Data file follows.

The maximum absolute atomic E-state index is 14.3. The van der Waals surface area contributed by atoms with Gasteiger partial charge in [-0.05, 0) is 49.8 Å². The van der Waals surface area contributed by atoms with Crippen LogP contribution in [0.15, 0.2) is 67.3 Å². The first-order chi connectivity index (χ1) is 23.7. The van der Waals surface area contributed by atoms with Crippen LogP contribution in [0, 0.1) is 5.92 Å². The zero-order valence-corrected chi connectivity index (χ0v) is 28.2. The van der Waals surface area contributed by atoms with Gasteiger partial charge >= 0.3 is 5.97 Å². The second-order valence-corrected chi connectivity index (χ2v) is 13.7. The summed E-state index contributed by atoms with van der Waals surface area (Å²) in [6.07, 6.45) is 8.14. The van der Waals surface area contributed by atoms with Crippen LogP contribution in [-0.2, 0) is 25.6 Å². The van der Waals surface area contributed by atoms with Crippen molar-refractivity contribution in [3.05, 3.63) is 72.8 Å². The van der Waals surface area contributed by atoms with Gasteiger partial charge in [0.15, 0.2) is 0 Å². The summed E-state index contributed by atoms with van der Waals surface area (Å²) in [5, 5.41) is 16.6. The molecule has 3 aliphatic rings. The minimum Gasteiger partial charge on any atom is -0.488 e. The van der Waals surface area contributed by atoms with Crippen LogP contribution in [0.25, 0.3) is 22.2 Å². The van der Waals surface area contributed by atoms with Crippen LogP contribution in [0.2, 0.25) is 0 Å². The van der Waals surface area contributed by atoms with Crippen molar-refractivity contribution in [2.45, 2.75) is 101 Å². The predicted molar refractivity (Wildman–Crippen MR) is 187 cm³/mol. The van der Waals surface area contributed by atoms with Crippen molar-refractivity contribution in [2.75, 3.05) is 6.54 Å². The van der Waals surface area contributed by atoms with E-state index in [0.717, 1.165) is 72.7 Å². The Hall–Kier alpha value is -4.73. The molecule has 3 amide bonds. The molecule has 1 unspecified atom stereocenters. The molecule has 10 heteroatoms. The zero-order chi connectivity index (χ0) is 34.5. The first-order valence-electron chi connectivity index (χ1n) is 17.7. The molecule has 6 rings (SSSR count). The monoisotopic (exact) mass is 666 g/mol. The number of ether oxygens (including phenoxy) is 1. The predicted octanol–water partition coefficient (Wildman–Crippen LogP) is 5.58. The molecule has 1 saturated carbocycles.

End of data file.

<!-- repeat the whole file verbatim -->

The maximum absolute atomic E-state index is 14.3. The van der Waals surface area contributed by atoms with Gasteiger partial charge in [-0.05, 0) is 49.8 Å². The van der Waals surface area contributed by atoms with Crippen LogP contribution in [0.15, 0.2) is 67.3 Å². The first-order chi connectivity index (χ1) is 23.7. The van der Waals surface area contributed by atoms with Crippen LogP contribution in [0, 0.1) is 5.92 Å². The zero-order valence-corrected chi connectivity index (χ0v) is 28.2. The van der Waals surface area contributed by atoms with Gasteiger partial charge >= 0.3 is 5.97 Å². The second-order valence-corrected chi connectivity index (χ2v) is 13.7. The summed E-state index contributed by atoms with van der Waals surface area (Å²) in [6.07, 6.45) is 8.14. The van der Waals surface area contributed by atoms with Crippen LogP contribution in [-0.2, 0) is 25.6 Å². The van der Waals surface area contributed by atoms with Crippen molar-refractivity contribution in [3.05, 3.63) is 72.8 Å². The van der Waals surface area contributed by atoms with Gasteiger partial charge in [0.15, 0.2) is 0 Å². The summed E-state index contributed by atoms with van der Waals surface area (Å²) in [5, 5.41) is 16.6. The molecule has 3 aliphatic rings. The minimum Gasteiger partial charge on any atom is -0.488 e. The van der Waals surface area contributed by atoms with Crippen LogP contribution in [0.25, 0.3) is 22.2 Å². The van der Waals surface area contributed by atoms with Crippen LogP contribution in [0.2, 0.25) is 0 Å². The van der Waals surface area contributed by atoms with Crippen molar-refractivity contribution in [2.45, 2.75) is 101 Å². The predicted molar refractivity (Wildman–Crippen MR) is 187 cm³/mol. The van der Waals surface area contributed by atoms with Crippen molar-refractivity contribution in [2.75, 3.05) is 6.54 Å². The van der Waals surface area contributed by atoms with E-state index in [0.717, 1.165) is 72.7 Å². The Hall–Kier alpha value is -4.73. The molecule has 3 amide bonds. The molecule has 1 unspecified atom stereocenters. The molecule has 10 heteroatoms. The zero-order chi connectivity index (χ0) is 34.5. The first-order valence-electron chi connectivity index (χ1n) is 17.7. The molecule has 6 rings (SSSR count). The monoisotopic (exact) mass is 666 g/mol. The number of ether oxygens (including phenoxy) is 1. The predicted octanol–water partition coefficient (Wildman–Crippen LogP) is 5.58. The molecule has 1 saturated carbocycles.